Essayist, novelist, film writer and director

Post Author: Mauro Gia Samonte

Essayist, novelist, film writer and director

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108 Comments on "Memories of a Civil War"

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T4Man
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It’s interesting to view events from the perspective of a misguided revolutionary. Thanks for sharing.

Aside from the theme of the article I pondered over the comment, “no nation in history has ever developed without passing through a bloody revolution” and concluded that it’s generally true but not entirely accurate.

Mauro Gia Samonte
Guest

Read clearly please. It was not the writer’s comment. It was a recollection of an actual statement uttered in the past.

But early on, please stick to issues.No aspersions to character such as “misguided”. You don’t know the man. Thank you.

T4Man
Guest

I didn’t attribute the comment to you and prefaced it with “aside from the theme”.
Frankly, I don’t care if you think my term “misguided” is an aspersion or not. Anyone that believes in the communist ideal is definitely misguided (if not worse) regardless of their intentions. This is proven out by history not by my opinion.

T4Man
Guest

Sorry, I meant to say that I understood perfectly well the source of the statement was not you Mauro, nor the writer neither of which matter because that was not the purpose of my comment.
I suppose GRP should allow communists to post articles as it provokes thought which isn’t a bad thing. However, I will vehemently disagree to the end of my days that communism is not a bad thing. It most certainly is.

Mauro Gia Samonte
Guest
As I explain it elsewhere in this stream of comments, communism hasn’t been achieved yet, save for some, would I say, miniscule mirrors of. I had read somewhere long ago that the Kibutz of Israel is one such mirror. But as a system obtaining as a replacement of the capitalist system, it has not come about yet. Essentially, communism is a setup where the class conflict has been effaced from the face of the earth and so there is no more need for laws, police, prisons and courts to regulate the conduct of man’s living. Instead, what exists is a… Read more »
Mauro Gia Samonte
Guest

Sorry, my fingers slipped and typed “U” instead of “I”. So that last sentence should read: “I sincerely think so and continue to aspire for it, even if only in my solitude.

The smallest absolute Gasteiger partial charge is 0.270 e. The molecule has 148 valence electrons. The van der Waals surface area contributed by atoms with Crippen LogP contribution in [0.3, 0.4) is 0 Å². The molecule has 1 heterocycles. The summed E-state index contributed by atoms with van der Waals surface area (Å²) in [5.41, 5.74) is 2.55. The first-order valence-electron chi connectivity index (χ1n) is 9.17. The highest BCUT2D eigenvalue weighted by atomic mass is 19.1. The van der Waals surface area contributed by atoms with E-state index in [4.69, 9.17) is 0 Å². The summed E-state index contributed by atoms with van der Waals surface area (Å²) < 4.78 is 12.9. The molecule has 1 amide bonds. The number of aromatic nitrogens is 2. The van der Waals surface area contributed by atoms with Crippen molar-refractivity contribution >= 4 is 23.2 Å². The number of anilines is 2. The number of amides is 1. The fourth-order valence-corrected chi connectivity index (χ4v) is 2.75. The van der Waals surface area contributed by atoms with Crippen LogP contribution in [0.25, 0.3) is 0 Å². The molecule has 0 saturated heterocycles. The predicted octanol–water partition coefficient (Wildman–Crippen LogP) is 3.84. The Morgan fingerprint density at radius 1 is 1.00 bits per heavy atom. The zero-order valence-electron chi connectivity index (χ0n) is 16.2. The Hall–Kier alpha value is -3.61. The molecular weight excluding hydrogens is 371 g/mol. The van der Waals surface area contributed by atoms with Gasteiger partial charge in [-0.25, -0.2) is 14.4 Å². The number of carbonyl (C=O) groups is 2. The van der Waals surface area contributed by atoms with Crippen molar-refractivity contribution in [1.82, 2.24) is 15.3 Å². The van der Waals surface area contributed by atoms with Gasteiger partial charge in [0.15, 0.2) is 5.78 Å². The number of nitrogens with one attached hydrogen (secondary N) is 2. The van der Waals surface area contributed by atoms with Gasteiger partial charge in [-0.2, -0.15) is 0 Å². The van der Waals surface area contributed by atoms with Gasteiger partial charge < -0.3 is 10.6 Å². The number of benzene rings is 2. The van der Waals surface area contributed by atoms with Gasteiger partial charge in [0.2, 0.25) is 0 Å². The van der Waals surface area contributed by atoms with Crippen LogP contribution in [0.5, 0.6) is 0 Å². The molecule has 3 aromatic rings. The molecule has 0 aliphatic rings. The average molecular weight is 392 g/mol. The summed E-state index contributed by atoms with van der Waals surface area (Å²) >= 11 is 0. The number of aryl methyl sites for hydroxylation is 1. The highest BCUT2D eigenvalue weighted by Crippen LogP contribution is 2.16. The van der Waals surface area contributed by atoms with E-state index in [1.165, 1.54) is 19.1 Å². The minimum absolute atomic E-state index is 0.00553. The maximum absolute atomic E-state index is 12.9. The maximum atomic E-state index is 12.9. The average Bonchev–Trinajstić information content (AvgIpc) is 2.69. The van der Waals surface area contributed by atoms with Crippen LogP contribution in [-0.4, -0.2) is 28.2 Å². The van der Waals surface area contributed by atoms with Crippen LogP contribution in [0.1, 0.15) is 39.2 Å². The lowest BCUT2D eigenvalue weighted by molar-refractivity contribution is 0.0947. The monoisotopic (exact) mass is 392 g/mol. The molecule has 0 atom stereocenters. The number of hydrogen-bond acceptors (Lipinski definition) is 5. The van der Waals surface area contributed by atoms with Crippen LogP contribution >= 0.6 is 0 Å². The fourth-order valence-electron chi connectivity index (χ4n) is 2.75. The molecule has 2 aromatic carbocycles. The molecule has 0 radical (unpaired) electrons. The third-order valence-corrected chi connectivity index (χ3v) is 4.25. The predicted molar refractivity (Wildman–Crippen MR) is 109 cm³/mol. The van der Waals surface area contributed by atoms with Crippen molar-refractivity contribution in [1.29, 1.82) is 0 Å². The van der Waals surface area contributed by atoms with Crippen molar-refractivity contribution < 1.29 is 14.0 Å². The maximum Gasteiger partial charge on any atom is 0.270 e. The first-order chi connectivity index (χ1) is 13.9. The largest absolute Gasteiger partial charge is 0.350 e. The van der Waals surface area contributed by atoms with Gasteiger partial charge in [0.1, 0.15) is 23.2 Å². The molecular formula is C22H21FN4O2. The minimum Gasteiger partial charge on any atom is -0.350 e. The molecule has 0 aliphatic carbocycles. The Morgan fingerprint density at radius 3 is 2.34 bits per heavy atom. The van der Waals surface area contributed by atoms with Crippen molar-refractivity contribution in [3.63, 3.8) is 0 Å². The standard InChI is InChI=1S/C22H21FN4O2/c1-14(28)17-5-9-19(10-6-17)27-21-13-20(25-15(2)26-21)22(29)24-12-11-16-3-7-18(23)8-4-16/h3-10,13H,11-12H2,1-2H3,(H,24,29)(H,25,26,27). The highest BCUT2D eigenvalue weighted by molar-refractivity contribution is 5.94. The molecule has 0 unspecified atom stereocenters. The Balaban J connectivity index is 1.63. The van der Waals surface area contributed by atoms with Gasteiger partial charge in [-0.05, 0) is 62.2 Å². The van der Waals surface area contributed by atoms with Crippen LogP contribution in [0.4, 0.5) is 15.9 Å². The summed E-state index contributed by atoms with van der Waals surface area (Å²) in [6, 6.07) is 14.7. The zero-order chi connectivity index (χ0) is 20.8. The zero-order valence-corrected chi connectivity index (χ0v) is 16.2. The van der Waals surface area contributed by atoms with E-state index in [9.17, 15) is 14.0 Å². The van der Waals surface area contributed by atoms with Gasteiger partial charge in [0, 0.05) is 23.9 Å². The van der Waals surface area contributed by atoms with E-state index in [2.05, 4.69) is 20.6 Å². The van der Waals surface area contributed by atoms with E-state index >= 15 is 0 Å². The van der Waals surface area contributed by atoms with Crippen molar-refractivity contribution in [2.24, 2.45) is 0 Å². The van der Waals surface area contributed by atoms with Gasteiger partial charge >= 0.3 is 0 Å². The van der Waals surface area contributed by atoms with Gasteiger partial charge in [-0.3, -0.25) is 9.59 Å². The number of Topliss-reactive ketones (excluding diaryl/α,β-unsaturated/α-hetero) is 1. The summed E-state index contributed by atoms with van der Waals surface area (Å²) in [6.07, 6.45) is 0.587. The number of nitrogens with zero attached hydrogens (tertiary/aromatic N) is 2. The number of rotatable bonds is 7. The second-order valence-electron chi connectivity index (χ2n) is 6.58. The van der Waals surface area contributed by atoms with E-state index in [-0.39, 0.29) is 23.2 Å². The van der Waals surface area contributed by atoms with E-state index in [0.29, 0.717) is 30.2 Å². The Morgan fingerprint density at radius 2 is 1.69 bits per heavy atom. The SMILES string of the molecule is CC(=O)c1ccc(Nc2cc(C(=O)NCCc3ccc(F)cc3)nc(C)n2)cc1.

Trosp
Guest

Unfortunately, you’re the only one who knows it.

Dude
Guest

I don’t understand why Ninoy’s shenanigans with the NPA never gets highlighted by the mainstream media. It just sucks. It’s like an open secret.

Some people think that a civil war is just what the country needs. The country never really became united even after we got our independence. Maybe the regions should just break up since they are ruled by warlords anyway. Matira matibay na lang.

clostridiumgretani
Guest

ninoy’s alliance with npa would never be highlighted nor discussed in mainstream tv because his wife returned mass media to the oligarchs. with that,its like telling them to keep this hideous fact a secret and brainwash people to see ninoy as a hero, not a communist

Joe
Guest

He died trying to improve the lives of Filipino’s, doesn’t that qualify for hero status? it doesn’t matter which political ‘PARTY’ he belonged to, does it? Who cares? In case you MIGHT not know, Political Idea-ology is more a way to divide people than anything else. REMEMBER, together we stand, divided we fall.
Here is an idea: join the WILD party, the rest of them are BORING.

jcc
Guest
There was no alliance between Ninoy and the NPA. As a politician operating in the area with NPA, you cannot afford to be hostile to them. Everyone knows that the NPA are as ruthless and barbaric as the military. Here is a portion of the interview of JOMA about Ninoy as provided for one of the commenters here. “Salas claims that Aquino helped open up the Isabela region to the NPA via his connection with Faustino Dy. Is this a claim you can confirm? JMS Answer: At that time Faustino Dy was indeed pro-Ninoy against Marcos. But it was not… Read more »
Mauro Gia Samonte
Guest

Sad to say, but that’s one shortcoming of the Filipino we have not quite risen above. An acute sense of regionalism that keeps the Philippine nation from achieving that cohesiveness necessary to optimize its devclopment.

Trosp
Guest

During Marcos time, anything against him is ok. Ninoy is an articulate person.

Bill Steffen
Guest

How come the whole world knows about Ninoys “true self” and not the Filipinos? That said, very enlightening article

Mauro Gia Samonte
Guest

On the subject of knowing Ninoy, there’s this essay titled KNOWING NINOY AQUINO http://kamaopunch.com posted February 2012. It might interest you. Thank you.

Mauro Gia Samonte
Guest

Sorry, error in typing the link. Should be kamaopunch.blogspot.com

Mauro Gia Samonte
Guest

Sorry, seems error again. Here goes http://kamaopunch.blogspot.com

scalaberch
Guest

So it was really true that the Aquinos had connections with the commies, this time, from the eyes of a commie himself.

This is one thing that most Pinoys don’t know.

Mauro Gia Samonte
Guest